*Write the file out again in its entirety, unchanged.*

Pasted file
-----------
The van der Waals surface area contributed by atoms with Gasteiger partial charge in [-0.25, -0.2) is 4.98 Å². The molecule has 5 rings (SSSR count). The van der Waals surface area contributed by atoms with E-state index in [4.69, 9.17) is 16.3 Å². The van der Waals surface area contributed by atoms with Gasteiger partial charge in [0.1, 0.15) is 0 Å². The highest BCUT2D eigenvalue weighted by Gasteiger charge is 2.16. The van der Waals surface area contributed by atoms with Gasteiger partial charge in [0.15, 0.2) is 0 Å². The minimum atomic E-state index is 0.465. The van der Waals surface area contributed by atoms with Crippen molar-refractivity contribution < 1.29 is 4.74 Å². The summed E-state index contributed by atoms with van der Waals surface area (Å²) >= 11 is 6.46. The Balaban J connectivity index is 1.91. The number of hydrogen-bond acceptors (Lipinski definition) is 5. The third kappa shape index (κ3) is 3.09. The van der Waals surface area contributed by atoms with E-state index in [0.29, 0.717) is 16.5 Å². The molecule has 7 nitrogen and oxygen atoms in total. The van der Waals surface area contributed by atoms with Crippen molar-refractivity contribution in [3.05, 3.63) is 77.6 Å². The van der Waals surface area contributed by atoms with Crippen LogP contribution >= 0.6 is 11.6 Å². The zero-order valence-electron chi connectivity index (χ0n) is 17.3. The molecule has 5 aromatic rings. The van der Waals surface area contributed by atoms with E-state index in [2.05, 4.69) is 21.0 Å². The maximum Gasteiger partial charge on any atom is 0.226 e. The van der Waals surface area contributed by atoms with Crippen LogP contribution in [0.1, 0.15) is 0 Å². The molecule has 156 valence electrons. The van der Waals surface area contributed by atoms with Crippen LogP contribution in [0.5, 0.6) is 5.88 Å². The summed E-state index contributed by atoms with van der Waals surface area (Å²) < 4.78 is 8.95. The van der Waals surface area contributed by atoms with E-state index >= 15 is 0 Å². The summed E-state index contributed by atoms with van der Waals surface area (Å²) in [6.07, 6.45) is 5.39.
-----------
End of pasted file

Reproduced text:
The van der Waals surface area contributed by atoms with Gasteiger partial charge in [-0.25, -0.2) is 4.98 Å². The molecule has 5 rings (SSSR count). The van der Waals surface area contributed by atoms with E-state index in [4.69, 9.17) is 16.3 Å². The van der Waals surface area contributed by atoms with Gasteiger partial charge in [0.1, 0.15) is 0 Å². The highest BCUT2D eigenvalue weighted by Gasteiger charge is 2.16. The van der Waals surface area contributed by atoms with Gasteiger partial charge in [0.15, 0.2) is 0 Å². The minimum atomic E-state index is 0.465. The van der Waals surface area contributed by atoms with Crippen molar-refractivity contribution < 1.29 is 4.74 Å². The summed E-state index contributed by atoms with van der Waals surface area (Å²) >= 11 is 6.46. The Balaban J connectivity index is 1.91. The number of hydrogen-bond acceptors (Lipinski definition) is 5. The third kappa shape index (κ3) is 3.09. The van der Waals surface area contributed by atoms with E-state index in [0.29, 0.717) is 16.5 Å². The molecule has 7 nitrogen and oxygen atoms in total. The van der Waals surface area contributed by atoms with Crippen molar-refractivity contribution in [3.05, 3.63) is 77.6 Å². The van der Waals surface area contributed by atoms with Crippen LogP contribution >= 0.6 is 11.6 Å². The zero-order valence-electron chi connectivity index (χ0n) is 17.3. The molecule has 5 aromatic rings. The van der Waals surface area contributed by atoms with E-state index in [2.05, 4.69) is 21.0 Å². The maximum Gasteiger partial charge on any atom is 0.226 e. The van der Waals surface area contributed by atoms with Crippen LogP contribution in [0.1, 0.15) is 0 Å². The molecule has 156 valence electrons. The van der Waals surface area contributed by atoms with Crippen LogP contribution in [0.5, 0.6) is 5.88 Å². The summed E-state index contributed by atoms with van der Waals surface area (Å²) < 4.78 is 8.95. The van der Waals surface area contributed by atoms with E-state index >= 15 is 0 Å². The summed E-state index contributed by atoms with van der Waals surface area (Å²) in [6.07, 6.45) is 5.39.